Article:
"THE COURT: I think his counsel probably ought to discuss with him the statutory requirement that everything you had must be included and in a later proceeding you would have to show some cause why it wasn't and could not be included at this time. This is a fairly important decision he is making. It might foreclose. * * * "[PETITIONER'S ATTORNEY]: For the benefit of Mr. Mottram, that even though he did not intend to be here on post conviction, it is my understanding the Court has ruled this is a post conviction hearing. "THE COURT: Yes. * * * * * * "THE COURT: I think I will have to ask you to deal with this at this moment in making a decision as to what you want to do on the basis that I will undoubtedly view it as post conviction and your only remedy at that point might be an appeal on this point from my decision. I think in all fairness, I should indicate to you this is as I view it. I think that is the result we are led to by the statute, myself. "[PETITIONER'S ATTORNEY]: I understand your position and I shall discuss it. (Conference between [Petitioner's Attorney] and Mr. Mottram.) (Off-record discussion) RECESS "[PETITIONER'S ATTORNEY]: For the record, it is our position here that we do not attack the judgment and conviction of 1960. We are now attacking his personal freedom as a parole violator so that whatever rights we may reserve in appeal as to whether or not his is a post conviction hearing, we would now like to avail ourselves of that reservation. We have elected to go ahead on that issue."

On appeal this Court agreed with the Single Justice's ruling that post-conviction habeas corpus is the proper remedy to test the legality of imprisonment following parole revocation. Mottram v. State, Me., 232 A.2d 809, supra.

It was Petitioner's and his attorney's contention that Petitioner had abandoned for the time Petitioner's petition for the statutory writ and was now seeking the common law writ to attack only one phase of Petitioner's alleged unlawful imprisonment. The post-conviction habeas corpus statute had been in effect some 2½ years *723 at the time of the hearing on the 1965 petition. Although this Court had not had occasion to deal under it with alleged invalid revocation of paroles, several petitions under the statute had reached the Court and in Longway v. State, 161 Me. 430, 213 A.2d 519 (1965) we had stressed that the purpose of the statute is to inquire into the legality of the detention of "any person convicted of a crime and incarcerated thereunder * * * who claims that he is illegally imprisoned * * *". The Justice had ruled that the petition was subject to the terms of the statute and had warned Petitioner that he might be waiving his other claims if he chose to proceed on one alone.

Thus we have the anomalous situation of a Petitioner deliberately, after warning that his act may constitute a waiver, doing an act which the statute defines as a waiver, but at the same time insisting that he did not intend it to be a waiver. We conclude, as did the Justice whose decision is now on appeal, that all matters now sought to be raised could and should reasonably have been raised in the 1965 petition and were waived. Petitioner does not in his present petition advance any claim that they could not reasonably have been raised in the 1965 petition. His counsel, in his thorough and resourceful argument, contends that Petitioner's claim of deprivation of his right against self-incrimination could not have been raised in the petition which he signed in November, 1965 as this Court did not until the filing of its opinion in Michaud v. State, 161 Me. 517, 215 A.2d 87 on December 13, 1965 make clear that that privilege applied to incriminating admissions as distinguished from confessions. While it might well be contended that the statement of the Court in Michaud was no departure from existing law, the record shows that the opinion in Michaud had in fact been announced more than three months before the March 30, 1966 hearing at which Petitioner chose not to prosecute that particular claim.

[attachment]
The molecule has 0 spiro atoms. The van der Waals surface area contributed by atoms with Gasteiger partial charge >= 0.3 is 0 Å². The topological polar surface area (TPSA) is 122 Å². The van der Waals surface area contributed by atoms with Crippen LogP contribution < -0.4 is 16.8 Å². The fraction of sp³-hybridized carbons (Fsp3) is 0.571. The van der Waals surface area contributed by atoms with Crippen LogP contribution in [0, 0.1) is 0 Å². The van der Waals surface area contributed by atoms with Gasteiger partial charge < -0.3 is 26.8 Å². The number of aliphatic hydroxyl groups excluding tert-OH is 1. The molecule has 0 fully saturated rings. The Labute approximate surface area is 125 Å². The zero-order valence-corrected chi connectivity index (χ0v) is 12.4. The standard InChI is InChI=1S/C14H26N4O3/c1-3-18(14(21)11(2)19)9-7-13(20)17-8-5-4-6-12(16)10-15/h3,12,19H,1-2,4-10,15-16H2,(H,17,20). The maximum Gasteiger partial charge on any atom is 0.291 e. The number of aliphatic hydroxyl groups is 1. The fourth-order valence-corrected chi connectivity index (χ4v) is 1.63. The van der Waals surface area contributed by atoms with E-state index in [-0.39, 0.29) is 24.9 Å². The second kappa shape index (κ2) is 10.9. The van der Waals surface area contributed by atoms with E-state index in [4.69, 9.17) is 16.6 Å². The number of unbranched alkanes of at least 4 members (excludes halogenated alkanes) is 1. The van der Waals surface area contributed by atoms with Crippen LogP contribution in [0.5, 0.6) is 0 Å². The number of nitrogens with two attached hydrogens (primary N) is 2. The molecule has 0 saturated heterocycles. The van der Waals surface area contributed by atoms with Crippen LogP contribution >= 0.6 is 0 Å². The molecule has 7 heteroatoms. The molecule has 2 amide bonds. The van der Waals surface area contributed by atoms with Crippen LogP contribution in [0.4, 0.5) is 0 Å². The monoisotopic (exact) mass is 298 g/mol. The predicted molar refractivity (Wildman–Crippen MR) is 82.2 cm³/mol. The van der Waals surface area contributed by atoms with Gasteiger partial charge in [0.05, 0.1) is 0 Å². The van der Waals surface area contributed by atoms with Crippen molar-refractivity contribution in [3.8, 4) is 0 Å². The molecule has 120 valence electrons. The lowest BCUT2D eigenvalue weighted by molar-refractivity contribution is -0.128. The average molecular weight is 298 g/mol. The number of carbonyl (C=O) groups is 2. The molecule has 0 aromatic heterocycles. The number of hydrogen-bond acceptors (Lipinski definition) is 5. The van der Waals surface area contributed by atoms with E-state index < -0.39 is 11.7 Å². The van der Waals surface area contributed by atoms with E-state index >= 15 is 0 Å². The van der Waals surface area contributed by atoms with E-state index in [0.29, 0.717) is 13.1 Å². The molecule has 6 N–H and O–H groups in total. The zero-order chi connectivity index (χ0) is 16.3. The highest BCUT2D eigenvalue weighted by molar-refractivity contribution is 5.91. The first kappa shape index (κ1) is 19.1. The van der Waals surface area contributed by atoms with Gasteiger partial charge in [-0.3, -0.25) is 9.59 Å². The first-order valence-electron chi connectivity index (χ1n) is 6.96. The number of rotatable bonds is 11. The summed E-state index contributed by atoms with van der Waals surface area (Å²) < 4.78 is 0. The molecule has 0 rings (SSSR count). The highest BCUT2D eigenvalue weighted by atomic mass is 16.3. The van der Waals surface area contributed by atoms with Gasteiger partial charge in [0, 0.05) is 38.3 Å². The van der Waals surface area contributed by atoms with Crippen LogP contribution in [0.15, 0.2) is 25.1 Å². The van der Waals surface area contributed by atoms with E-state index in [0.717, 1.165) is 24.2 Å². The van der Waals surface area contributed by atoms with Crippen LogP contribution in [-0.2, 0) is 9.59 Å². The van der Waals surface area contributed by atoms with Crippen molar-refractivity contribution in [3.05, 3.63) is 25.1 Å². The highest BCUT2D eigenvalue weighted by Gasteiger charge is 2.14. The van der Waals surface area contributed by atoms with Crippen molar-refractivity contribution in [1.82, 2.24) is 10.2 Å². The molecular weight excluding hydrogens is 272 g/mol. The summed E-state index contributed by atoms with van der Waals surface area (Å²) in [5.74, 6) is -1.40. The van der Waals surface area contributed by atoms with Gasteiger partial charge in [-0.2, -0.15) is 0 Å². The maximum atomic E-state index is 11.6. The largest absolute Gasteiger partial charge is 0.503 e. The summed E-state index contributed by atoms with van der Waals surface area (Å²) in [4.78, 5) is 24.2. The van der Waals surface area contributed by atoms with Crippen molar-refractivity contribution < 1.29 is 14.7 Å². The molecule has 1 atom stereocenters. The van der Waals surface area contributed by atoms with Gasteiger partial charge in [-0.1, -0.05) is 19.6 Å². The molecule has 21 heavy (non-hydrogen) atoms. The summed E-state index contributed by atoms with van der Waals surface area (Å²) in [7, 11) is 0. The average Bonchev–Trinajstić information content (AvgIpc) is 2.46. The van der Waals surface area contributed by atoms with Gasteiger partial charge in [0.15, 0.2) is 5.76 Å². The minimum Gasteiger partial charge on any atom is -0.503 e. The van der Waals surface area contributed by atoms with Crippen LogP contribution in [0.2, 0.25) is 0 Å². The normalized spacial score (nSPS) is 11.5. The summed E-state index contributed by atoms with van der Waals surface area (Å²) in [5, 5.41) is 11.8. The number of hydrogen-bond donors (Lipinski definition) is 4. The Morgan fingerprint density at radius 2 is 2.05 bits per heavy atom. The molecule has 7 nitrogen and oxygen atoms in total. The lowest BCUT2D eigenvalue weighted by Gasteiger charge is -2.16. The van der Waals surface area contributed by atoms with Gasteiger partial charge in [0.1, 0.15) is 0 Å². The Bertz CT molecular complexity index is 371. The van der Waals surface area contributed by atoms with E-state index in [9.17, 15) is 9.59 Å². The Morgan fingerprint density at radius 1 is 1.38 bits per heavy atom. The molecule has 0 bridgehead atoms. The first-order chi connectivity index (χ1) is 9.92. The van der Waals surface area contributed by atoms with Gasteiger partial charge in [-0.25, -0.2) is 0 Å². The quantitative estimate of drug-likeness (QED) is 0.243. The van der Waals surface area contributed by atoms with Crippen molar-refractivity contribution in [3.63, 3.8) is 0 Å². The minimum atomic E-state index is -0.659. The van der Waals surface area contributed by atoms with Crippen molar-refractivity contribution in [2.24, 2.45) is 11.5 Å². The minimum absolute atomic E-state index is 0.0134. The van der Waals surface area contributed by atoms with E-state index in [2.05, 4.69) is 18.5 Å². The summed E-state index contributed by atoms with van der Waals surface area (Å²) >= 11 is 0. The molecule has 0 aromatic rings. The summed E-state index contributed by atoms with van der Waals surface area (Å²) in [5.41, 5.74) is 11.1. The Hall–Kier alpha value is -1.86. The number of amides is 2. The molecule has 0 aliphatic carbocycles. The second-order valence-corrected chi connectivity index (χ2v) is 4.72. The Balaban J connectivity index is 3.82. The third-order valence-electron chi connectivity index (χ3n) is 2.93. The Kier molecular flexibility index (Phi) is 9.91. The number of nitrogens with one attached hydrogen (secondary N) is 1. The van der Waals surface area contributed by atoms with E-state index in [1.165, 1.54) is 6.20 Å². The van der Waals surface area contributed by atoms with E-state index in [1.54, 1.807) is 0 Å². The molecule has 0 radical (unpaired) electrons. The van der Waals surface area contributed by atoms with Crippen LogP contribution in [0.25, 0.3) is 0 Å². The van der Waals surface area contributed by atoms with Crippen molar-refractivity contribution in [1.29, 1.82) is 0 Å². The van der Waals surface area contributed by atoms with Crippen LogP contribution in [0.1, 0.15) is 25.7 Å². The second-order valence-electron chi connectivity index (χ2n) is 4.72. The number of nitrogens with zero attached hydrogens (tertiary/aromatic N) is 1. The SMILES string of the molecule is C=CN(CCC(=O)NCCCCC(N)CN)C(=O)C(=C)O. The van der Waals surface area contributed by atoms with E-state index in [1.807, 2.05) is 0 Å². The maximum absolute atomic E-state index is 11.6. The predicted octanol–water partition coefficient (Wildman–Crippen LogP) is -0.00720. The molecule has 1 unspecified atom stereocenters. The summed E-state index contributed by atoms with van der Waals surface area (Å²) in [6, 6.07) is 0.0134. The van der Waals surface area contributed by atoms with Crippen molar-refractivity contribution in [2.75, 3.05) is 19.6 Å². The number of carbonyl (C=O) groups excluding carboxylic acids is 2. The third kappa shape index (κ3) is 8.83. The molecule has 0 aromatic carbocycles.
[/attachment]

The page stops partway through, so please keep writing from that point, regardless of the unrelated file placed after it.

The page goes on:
While we concur in the conclusions of the Single Justice, our examination of Petitioner's claims discloses additional bars to relief on each of his alleged errors.

14 M.R.S.A. § 5504 limits the Court's consideration to assertions by the Petitioner "specifically alleging valid facts that set forth grounds upon which the petition is based". Petitioner's first allegation of error fails to satisfy this statutory requirement. His claim that the State "knowingly used perjured testimony against Petitioner" in that a State Police Detective falsely testified "as to certain statements made by the Petitioner" is not a specific allegation of valid facts and does not present a valid issue for our consideration.

Petitioner's second claim of error alleges that during his 1960 trial the Court excluded his offer in evidence of tape recordings of conversation between Petitioner and the officers which he contended would demonstrate the officer's perjury. The recordings contained irrelevant prejudicial matter which could not on the recorder which had been made available by the State be separated from the relevant material. Petitioner contends that if played on a different type machine equipped for instantaneous stops and play backs the relevant portions could have been separated and offered to the jury.

Petitioner made the same allegation in his 1962 Petition for writ of error coram nobis and the issue was tried before a Justice in the Superior Court. Although that Justice dismissed the writ on the ground that it presented no allegations of error which were not known to Petitioner at time of trial, this Court, on appeal, fully reviewed and rejected Petitioner's claim as to this particular issue. The Court said (Mottram, Ptr. v. State, 160 Me. 145 at 149, 200 A.2d 210 at 212, supra):